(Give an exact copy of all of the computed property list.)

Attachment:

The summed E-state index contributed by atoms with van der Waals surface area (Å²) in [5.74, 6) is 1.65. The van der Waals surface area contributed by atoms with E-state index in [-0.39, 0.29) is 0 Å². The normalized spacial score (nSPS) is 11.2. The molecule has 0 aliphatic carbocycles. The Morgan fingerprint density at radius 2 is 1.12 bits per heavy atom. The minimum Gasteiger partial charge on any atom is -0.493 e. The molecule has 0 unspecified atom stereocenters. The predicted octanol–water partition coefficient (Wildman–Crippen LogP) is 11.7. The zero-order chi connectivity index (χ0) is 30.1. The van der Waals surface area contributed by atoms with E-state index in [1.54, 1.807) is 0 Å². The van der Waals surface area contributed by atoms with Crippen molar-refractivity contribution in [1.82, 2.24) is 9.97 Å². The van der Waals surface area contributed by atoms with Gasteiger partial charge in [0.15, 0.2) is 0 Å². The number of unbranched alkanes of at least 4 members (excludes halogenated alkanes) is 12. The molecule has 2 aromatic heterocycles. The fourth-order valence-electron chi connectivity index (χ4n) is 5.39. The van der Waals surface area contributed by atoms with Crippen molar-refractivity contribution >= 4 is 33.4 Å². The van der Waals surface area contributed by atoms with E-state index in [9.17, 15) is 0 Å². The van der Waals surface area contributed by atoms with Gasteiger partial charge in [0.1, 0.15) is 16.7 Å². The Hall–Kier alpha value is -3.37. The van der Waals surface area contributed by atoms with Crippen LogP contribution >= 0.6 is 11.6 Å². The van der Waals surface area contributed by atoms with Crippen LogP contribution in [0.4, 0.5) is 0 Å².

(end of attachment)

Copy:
The summed E-state index contributed by atoms with van der Waals surface area (Å²) in [5.74, 6) is 1.65. The van der Waals surface area contributed by atoms with E-state index in [-0.39, 0.29) is 0 Å². The normalized spacial score (nSPS) is 11.2. The molecule has 0 aliphatic carbocycles. The Morgan fingerprint density at radius 2 is 1.12 bits per heavy atom. The minimum Gasteiger partial charge on any atom is -0.493 e. The molecule has 0 unspecified atom stereocenters. The predicted octanol–water partition coefficient (Wildman–Crippen LogP) is 11.7. The zero-order chi connectivity index (χ0) is 30.1. The van der Waals surface area contributed by atoms with E-state index in [1.54, 1.807) is 0 Å². The van der Waals surface area contributed by atoms with Crippen molar-refractivity contribution in [1.82, 2.24) is 9.97 Å². The van der Waals surface area contributed by atoms with Gasteiger partial charge in [0.15, 0.2) is 0 Å². The number of unbranched alkanes of at least 4 members (excludes halogenated alkanes) is 12. The molecule has 2 aromatic heterocycles. The fourth-order valence-electron chi connectivity index (χ4n) is 5.39. The van der Waals surface area contributed by atoms with Crippen molar-refractivity contribution >= 4 is 33.4 Å². The van der Waals surface area contributed by atoms with E-state index in [9.17, 15) is 0 Å². The van der Waals surface area contributed by atoms with Gasteiger partial charge in [0.1, 0.15) is 16.7 Å². The Hall–Kier alpha value is -3.37. The van der Waals surface area contributed by atoms with Crippen LogP contribution >= 0.6 is 11.6 Å². The van der Waals surface area contributed by atoms with Crippen LogP contribution in [0.4, 0.5) is 0 Å².